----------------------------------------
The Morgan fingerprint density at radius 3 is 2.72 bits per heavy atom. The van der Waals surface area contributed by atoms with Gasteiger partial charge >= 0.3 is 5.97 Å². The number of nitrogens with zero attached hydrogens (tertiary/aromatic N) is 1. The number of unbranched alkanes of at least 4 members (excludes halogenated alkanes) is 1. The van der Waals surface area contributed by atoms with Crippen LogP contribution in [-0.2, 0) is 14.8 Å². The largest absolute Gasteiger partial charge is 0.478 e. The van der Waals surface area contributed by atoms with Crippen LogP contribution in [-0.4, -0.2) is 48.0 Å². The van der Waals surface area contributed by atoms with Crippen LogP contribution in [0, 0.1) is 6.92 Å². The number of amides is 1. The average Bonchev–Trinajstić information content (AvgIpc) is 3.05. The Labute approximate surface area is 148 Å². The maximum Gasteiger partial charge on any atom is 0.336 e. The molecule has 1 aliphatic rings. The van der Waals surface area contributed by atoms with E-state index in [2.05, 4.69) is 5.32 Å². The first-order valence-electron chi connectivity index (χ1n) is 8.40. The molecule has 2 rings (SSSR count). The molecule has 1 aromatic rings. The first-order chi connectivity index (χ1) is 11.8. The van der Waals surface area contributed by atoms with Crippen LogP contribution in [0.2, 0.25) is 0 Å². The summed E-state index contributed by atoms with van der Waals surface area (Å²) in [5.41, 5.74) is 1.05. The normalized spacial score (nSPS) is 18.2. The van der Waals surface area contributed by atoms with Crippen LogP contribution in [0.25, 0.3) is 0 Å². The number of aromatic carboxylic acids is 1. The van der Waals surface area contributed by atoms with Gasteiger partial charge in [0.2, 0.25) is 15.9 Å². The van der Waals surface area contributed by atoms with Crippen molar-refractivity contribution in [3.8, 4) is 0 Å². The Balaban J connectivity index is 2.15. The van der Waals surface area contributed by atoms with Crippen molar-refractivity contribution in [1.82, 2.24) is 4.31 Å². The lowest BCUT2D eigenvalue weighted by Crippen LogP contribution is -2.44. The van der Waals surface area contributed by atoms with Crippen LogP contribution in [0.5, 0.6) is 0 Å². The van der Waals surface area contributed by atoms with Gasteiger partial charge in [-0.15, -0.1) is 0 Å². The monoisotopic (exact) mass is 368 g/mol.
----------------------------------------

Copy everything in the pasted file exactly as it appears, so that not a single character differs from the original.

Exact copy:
The Morgan fingerprint density at radius 3 is 2.72 bits per heavy atom. The van der Waals surface area contributed by atoms with Gasteiger partial charge >= 0.3 is 5.97 Å². The number of nitrogens with zero attached hydrogens (tertiary/aromatic N) is 1. The number of unbranched alkanes of at least 4 members (excludes halogenated alkanes) is 1. The van der Waals surface area contributed by atoms with Crippen LogP contribution in [-0.2, 0) is 14.8 Å². The largest absolute Gasteiger partial charge is 0.478 e. The van der Waals surface area contributed by atoms with Crippen LogP contribution in [-0.4, -0.2) is 48.0 Å². The van der Waals surface area contributed by atoms with Crippen LogP contribution in [0, 0.1) is 6.92 Å². The number of amides is 1. The average Bonchev–Trinajstić information content (AvgIpc) is 3.05. The Labute approximate surface area is 148 Å². The maximum Gasteiger partial charge on any atom is 0.336 e. The molecule has 1 aliphatic rings. The van der Waals surface area contributed by atoms with E-state index in [2.05, 4.69) is 5.32 Å². The first-order valence-electron chi connectivity index (χ1n) is 8.40. The molecule has 2 rings (SSSR count). The molecule has 1 aromatic rings. The first-order chi connectivity index (χ1) is 11.8. The van der Waals surface area contributed by atoms with Crippen LogP contribution in [0.2, 0.25) is 0 Å². The summed E-state index contributed by atoms with van der Waals surface area (Å²) in [5.41, 5.74) is 1.05. The normalized spacial score (nSPS) is 18.2. The van der Waals surface area contributed by atoms with Crippen LogP contribution in [0.25, 0.3) is 0 Å². The number of aromatic carboxylic acids is 1. The van der Waals surface area contributed by atoms with Gasteiger partial charge in [0.2, 0.25) is 15.9 Å². The van der Waals surface area contributed by atoms with Crippen molar-refractivity contribution in [3.8, 4) is 0 Å². The Balaban J connectivity index is 2.15. The van der Waals surface area contributed by atoms with Crippen molar-refractivity contribution in [1.82, 2.24) is 4.31 Å². The lowest BCUT2D eigenvalue weighted by Crippen LogP contribution is -2.44. The van der Waals surface area contributed by atoms with Crippen LogP contribution in [0.5, 0.6) is 0 Å². The van der Waals surface area contributed by atoms with Gasteiger partial charge in [-0.15, -0.1) is 0 Å². The monoisotopic (exact) mass is 368 g/mol.